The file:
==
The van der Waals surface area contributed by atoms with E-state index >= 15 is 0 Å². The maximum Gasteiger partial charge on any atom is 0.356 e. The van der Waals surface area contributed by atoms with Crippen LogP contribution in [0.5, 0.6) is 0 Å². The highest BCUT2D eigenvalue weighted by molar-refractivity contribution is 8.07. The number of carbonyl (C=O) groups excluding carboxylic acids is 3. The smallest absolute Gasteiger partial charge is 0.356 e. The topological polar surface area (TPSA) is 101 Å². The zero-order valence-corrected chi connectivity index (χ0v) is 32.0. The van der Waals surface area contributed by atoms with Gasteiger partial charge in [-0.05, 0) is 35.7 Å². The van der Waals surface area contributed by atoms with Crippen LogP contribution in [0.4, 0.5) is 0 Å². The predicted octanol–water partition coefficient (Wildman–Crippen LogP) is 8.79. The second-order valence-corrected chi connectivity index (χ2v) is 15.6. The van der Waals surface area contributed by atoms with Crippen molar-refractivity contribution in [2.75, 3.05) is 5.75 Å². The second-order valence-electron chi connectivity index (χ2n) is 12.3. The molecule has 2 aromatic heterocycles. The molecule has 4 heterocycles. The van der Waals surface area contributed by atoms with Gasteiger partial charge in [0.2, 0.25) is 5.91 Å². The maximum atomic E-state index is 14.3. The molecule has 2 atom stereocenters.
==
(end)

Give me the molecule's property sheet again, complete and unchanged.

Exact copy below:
The van der Waals surface area contributed by atoms with E-state index >= 15 is 0 Å². The maximum Gasteiger partial charge on any atom is 0.356 e. The van der Waals surface area contributed by atoms with Crippen LogP contribution in [0.5, 0.6) is 0 Å². The highest BCUT2D eigenvalue weighted by molar-refractivity contribution is 8.07. The number of carbonyl (C=O) groups excluding carboxylic acids is 3. The smallest absolute Gasteiger partial charge is 0.356 e. The topological polar surface area (TPSA) is 101 Å². The zero-order valence-corrected chi connectivity index (χ0v) is 32.0. The van der Waals surface area contributed by atoms with Gasteiger partial charge in [-0.05, 0) is 35.7 Å². The van der Waals surface area contributed by atoms with Crippen LogP contribution in [0.4, 0.5) is 0 Å². The predicted octanol–water partition coefficient (Wildman–Crippen LogP) is 8.79. The second-order valence-corrected chi connectivity index (χ2v) is 15.6. The van der Waals surface area contributed by atoms with Crippen molar-refractivity contribution in [2.75, 3.05) is 5.75 Å². The second-order valence-electron chi connectivity index (χ2n) is 12.3. The molecule has 2 aromatic heterocycles. The molecule has 4 heterocycles. The van der Waals surface area contributed by atoms with Gasteiger partial charge in [0.2, 0.25) is 5.91 Å². The maximum atomic E-state index is 14.3. The molecule has 2 atom stereocenters.